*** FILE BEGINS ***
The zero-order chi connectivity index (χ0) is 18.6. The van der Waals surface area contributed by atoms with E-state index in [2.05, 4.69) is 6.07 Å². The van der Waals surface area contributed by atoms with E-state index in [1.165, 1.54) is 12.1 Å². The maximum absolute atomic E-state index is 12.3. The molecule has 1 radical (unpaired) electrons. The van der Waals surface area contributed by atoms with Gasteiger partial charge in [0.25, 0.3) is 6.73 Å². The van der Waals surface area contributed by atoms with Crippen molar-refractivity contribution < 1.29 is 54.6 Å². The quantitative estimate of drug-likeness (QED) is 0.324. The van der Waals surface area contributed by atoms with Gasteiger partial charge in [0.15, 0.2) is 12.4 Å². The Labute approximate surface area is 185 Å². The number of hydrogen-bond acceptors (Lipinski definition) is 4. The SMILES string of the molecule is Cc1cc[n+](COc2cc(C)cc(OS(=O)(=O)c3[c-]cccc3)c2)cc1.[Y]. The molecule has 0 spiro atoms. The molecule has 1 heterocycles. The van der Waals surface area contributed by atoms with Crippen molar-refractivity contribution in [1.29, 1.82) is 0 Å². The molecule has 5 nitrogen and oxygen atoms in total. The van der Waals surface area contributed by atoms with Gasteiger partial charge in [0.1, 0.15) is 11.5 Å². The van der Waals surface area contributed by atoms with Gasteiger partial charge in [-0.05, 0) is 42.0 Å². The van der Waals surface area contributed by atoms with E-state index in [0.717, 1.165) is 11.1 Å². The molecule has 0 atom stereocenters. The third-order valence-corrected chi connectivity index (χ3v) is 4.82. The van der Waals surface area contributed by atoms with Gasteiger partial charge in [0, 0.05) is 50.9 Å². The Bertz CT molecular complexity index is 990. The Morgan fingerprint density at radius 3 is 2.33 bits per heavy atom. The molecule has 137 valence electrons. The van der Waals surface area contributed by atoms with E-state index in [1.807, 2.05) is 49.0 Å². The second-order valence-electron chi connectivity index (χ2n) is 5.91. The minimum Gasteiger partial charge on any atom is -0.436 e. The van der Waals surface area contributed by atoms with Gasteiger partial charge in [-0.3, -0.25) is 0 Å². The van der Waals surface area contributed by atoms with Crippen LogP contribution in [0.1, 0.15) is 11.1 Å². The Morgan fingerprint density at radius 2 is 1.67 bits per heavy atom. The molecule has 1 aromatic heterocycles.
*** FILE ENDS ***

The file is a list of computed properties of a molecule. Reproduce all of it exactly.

The zero-order chi connectivity index (χ0) is 18.6. The van der Waals surface area contributed by atoms with E-state index in [2.05, 4.69) is 6.07 Å². The van der Waals surface area contributed by atoms with E-state index in [1.165, 1.54) is 12.1 Å². The maximum absolute atomic E-state index is 12.3. The molecule has 1 radical (unpaired) electrons. The van der Waals surface area contributed by atoms with Gasteiger partial charge in [0.25, 0.3) is 6.73 Å². The van der Waals surface area contributed by atoms with Crippen molar-refractivity contribution < 1.29 is 54.6 Å². The quantitative estimate of drug-likeness (QED) is 0.324. The van der Waals surface area contributed by atoms with Gasteiger partial charge in [0.15, 0.2) is 12.4 Å². The Labute approximate surface area is 185 Å². The number of hydrogen-bond acceptors (Lipinski definition) is 4. The SMILES string of the molecule is Cc1cc[n+](COc2cc(C)cc(OS(=O)(=O)c3[c-]cccc3)c2)cc1.[Y]. The molecule has 0 spiro atoms. The molecule has 1 heterocycles. The van der Waals surface area contributed by atoms with Crippen molar-refractivity contribution in [1.29, 1.82) is 0 Å². The molecule has 5 nitrogen and oxygen atoms in total. The van der Waals surface area contributed by atoms with Gasteiger partial charge in [0.1, 0.15) is 11.5 Å². The van der Waals surface area contributed by atoms with Gasteiger partial charge in [-0.05, 0) is 42.0 Å². The van der Waals surface area contributed by atoms with E-state index in [0.717, 1.165) is 11.1 Å². The molecule has 0 atom stereocenters. The third-order valence-corrected chi connectivity index (χ3v) is 4.82. The van der Waals surface area contributed by atoms with Gasteiger partial charge in [0, 0.05) is 50.9 Å². The Bertz CT molecular complexity index is 990. The Morgan fingerprint density at radius 3 is 2.33 bits per heavy atom. The molecule has 137 valence electrons. The van der Waals surface area contributed by atoms with E-state index in [1.807, 2.05) is 49.0 Å². The second-order valence-electron chi connectivity index (χ2n) is 5.91. The minimum Gasteiger partial charge on any atom is -0.436 e. The van der Waals surface area contributed by atoms with Gasteiger partial charge in [-0.3, -0.25) is 0 Å². The van der Waals surface area contributed by atoms with Crippen LogP contribution in [0.1, 0.15) is 11.1 Å². The Morgan fingerprint density at radius 2 is 1.67 bits per heavy atom. The molecule has 1 aromatic heterocycles.